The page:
Review: The Play That Goes Wrong

A friend of mine once saw an amateur production of King Lear in which a ping-pong ball was used in the scene where Gloucester’s eye is gouged out and flung to the ground.

The Play That Goes Wrong

Grand Opera House

Till Sat May 19

£15.90 – £32.90

More details

Until that point, things had progressed tolerably well. However, all artistic credibility was lost as the bloodied object missed the sand pit placed strategically for a soft landing and bounced across the stage.

In Cornley Polytechnic Drama Society’s abject Murder At Haversham Manor, things go awry rather earlier.

This is the show we are watching in The Play That Goes Wrong and I can’t remember when I laughed so much during a night at the theatre. Perhaps it was during Noises Off, Michael’s Frayn’s classic farce using a similar play-within-the play format.

A theatrical phenomenon

Writers Henry Lewis, Jonathan Sayer and Henry Shields won an Olivier for The Play That Goes Wrong, the production in question being Murder At Haversham Manor.

During the last four years it has become a theatrical phenomenon on the West End and Broadway. It is humour that travels well as it has already played in more than 20 countries around the world.

Farce has to be pretty good to work throughout an entire evening and this is a tour de force. Everything that could go wrong does so in the Cornley Polytechnic production of Murder at Haversham Manor. Then again, so do a few things that they surely couldn’t fail to get right.

Everything that can go wrong…

The timing, throughout, is fantastic. As lines are forgotten or delivered in the wrong order, and the scenery crashes all around them (quite spectacularly in the finale) the actors veer between over-reaction and utter failure to talk their way out of the absurdities they face.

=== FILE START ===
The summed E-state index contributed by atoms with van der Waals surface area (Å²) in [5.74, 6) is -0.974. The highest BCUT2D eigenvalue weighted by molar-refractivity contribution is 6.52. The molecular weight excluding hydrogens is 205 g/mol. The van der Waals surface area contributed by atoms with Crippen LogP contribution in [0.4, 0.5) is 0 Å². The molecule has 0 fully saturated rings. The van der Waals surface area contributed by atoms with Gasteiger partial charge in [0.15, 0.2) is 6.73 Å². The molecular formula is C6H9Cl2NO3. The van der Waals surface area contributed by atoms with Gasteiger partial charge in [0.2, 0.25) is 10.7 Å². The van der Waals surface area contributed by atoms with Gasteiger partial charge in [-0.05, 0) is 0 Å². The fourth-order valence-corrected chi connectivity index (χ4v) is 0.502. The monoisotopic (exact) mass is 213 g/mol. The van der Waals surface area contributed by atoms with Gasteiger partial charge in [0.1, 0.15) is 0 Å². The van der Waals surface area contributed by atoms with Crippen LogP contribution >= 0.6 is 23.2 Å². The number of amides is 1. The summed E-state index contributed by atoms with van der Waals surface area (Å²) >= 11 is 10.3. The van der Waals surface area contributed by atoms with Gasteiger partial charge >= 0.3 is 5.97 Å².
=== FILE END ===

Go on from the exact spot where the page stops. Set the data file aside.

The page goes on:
Like a TV interview from the other side of the world, there’s always a slight time lapse.

Sometimes the actors plough on regardless, as when actress Sandra Wilkinson, as Florence Colleymore (played by Elena Valentine, if you’re still with me) is stuck in a grandfather clock and they pretend the timepiece is her.

Close to hysteria

Impeccable timing… the cast

On other occasions they are close to hysteria. Jake Curran (as actor Chris Bean, playing Inspector Carter) finds an infinite number of ways of saying/ screaming/ pleading/ begging for “the ledger” when a vital prop has gone missing.

His reaction on seeing it under the sofa is like that of a man who has discovered that his dodgy parachute does work after all. Inevitably, this is the moment when a stage hand appears with another ledger.

Hysteria grips the players

At the end of act one, I laughed to the point of feeling slightly queasy, when the actors got in a dreadful loop because of a missed line. The same page of dialogue was repeated several times as the ever more unhinged cast tried to extricate themselves from the mess.

Cock-ups are set up brilliantly with the audience ready to roar at the pay-off as some disaster finally comes to fruition. And why, when watching a good farce, do we always forget that someone is hidden and going to emerge at some point?

The Play That Goes Wrong is a right cleansing laugh, a well-oiled machine that will run and run. It’s unlikely to go wrong at any time soon.

Or go right, for that matter.